Q&A: Layla Taylor

How has work in Community-Based Learning & Research changed since remote operations began at UW Bothell? Layla Taylor, program manager, answers a few questions from UW Bothell Director of Communications Maria Lamarca Anderson. 

Q. What would you normally be doing now & where?  

Layla Taylor

Layla Taylor

A. During the summer, the Office of CBLR spends a lot of time focusing on completing internal infrastructure projects, in between site visits with community partners and much-needed vacation time. I would usually be driving all over King and Snohomish counties to organizations, government offices, farms and parks, and small businesses to meet new and long-time partners in person.

Since the pandemic, we have been meeting with partners remotely through Zoom. Because most of our partners have been working remotely as well, we have actually been able to meet with more community partners in a shorter amount of time than we did when we relied mostly on in-person visits. This summer, I intend to offer our community partners the option to choose between Zoom, phone and in-person meetings.

Q. What are you trying to work on today?

A. Right now, I have a long list of projects that my student employee team and I will work on together, including editing CBLR orientation videos that we can post to our website for fall faculty to use, completing a faculty SharePoint site that houses CBLR resources for new and experienced CBLR faculty, gathering student data and feedback from our quarterly CBLR course surveys, finalizing an MOU process and internal infrastructure for our CBLR community partners — and more. 

Q. What adjustments have you made to fulfill your work responsibilities?  

A. The CBLR and Achieving Community Transformation teams really came together this past year in ways that were unexpected! Because it can be difficult to schedule all team meetings with competing schedules, Zoom really allowed for us to come together and build community more than we did before. We were able to partner and solve problems — which our student teams said really made a difference during such an isolating and stressful year.

The most drastic adjustments to CBLR courses and partnerships have been working with faculty and community partners to identify and support ways for students to be involved remotely. This has meant getting even more creative about the types of projects and partners we pair with courses. It has also been fundamental in creating more opportunities for students who are not comfortable or able to work on CBLR projects in person. The pandemic has actually expanded access to CBLR opportunities that can be done asynchronously at times outside of the traditional workday, which in turn helps us accommodate more students. 

My goal is to continue to develop remote, asynchronous and non-traditional CBLR opportunities,building on this experience. 

Q. What are you doing to care for yourself or for others?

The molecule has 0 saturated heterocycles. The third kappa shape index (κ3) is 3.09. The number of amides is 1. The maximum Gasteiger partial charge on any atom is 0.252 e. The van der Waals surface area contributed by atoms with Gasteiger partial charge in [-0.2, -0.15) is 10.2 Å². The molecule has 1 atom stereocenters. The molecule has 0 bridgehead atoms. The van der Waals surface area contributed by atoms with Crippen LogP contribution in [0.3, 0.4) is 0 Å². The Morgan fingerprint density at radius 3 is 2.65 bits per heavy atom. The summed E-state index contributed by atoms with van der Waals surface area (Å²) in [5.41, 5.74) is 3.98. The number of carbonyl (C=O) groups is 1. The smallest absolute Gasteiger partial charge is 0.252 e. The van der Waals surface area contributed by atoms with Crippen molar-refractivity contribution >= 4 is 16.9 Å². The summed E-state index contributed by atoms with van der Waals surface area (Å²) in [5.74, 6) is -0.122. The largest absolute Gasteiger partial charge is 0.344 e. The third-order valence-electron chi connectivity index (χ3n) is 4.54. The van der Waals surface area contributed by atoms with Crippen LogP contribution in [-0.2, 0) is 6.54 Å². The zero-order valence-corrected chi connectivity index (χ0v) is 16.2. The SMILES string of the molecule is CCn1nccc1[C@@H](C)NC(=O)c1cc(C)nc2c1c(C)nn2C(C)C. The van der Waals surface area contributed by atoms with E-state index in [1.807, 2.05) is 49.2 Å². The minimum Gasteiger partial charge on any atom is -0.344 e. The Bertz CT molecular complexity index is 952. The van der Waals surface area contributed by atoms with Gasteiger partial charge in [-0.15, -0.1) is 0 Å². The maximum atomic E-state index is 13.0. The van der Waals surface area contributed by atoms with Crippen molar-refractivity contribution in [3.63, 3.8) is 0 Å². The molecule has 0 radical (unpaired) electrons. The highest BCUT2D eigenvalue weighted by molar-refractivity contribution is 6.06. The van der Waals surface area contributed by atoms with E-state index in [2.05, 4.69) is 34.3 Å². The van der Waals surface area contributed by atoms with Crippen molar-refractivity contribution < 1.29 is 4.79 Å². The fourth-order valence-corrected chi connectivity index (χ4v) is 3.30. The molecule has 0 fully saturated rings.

Layla Taylor in her garden holding lettuce
A. I try to spend as much time outside as I can, especially during the warmer spring and summer months. Iam learning how to increase my food yield in my small backyard garden and am trying to collect seeds for next year. It’s a complete experiment for me.

My kids and husband are super into baseball, while I am into art, yoga, walks and lots of quiet time to restore. But I love cheering on my kiddos at their games.Most of my care for others comes in the form of listening and holding safe spaces for students, friends and my family members.

Q. Do you have a change of perspective to share?  

Layla Taylor and her son Kai in baseball hats

Layla Taylor and her son, 11-year-old Kai

A. When we started working remotely, I was mostly worried about my work bleeding into my personal time and about not being able to maintain boundaries that a commute and physical office can create. And it has been challenging, especially given the many changes, stressors, social upheavals and accompanying anxieties and emotional rollercoasters that I have experienced. 

I have always been a fan of more socialist versions of societies, and I think that normalizing and continuously implementing a shorter work week, less emphasis on constant high productivity, opportunities to work remotely and more flexible schedules, as well as human resource supports for self-care, affinity care, reflection and restoration (thank you UW Bothell Office of Organizational Excellence & Human Resources) would greatly benefit staff — especially after learning that all of these things can be done well during a pandemic year. Essentially, we need to remember this going forward and build on it. 

Q. What other thoughts or feelings do you want to share?  

A. I have heard so many students, faculty and staff share how isolated they feel, and how they crave contact with each other, community gatherings and opportunities to work in person again. There is no substitute for our spontaneous, in-person exchanges or watching students bring life to campus with their energy, music and causes. 

I just want us all to remember that due to this year away from campus, there are also folks who have decreased their stress and can function more fully, have more access due to remote opportunities, have innovated solutions for their communities and have found restoration in the quiet and slower pace. As many have said already, we don’t have to go back to normal, but we can create a new normal that is far more inclusive, considerate and aware of our impact on each other and, especially, the Earth. 


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Media inquiries

Maria Lamarca Anderson
Director of Communications
mariala@uw.edu
206-960-3851 (mobile)
425-352-5461 (desk)


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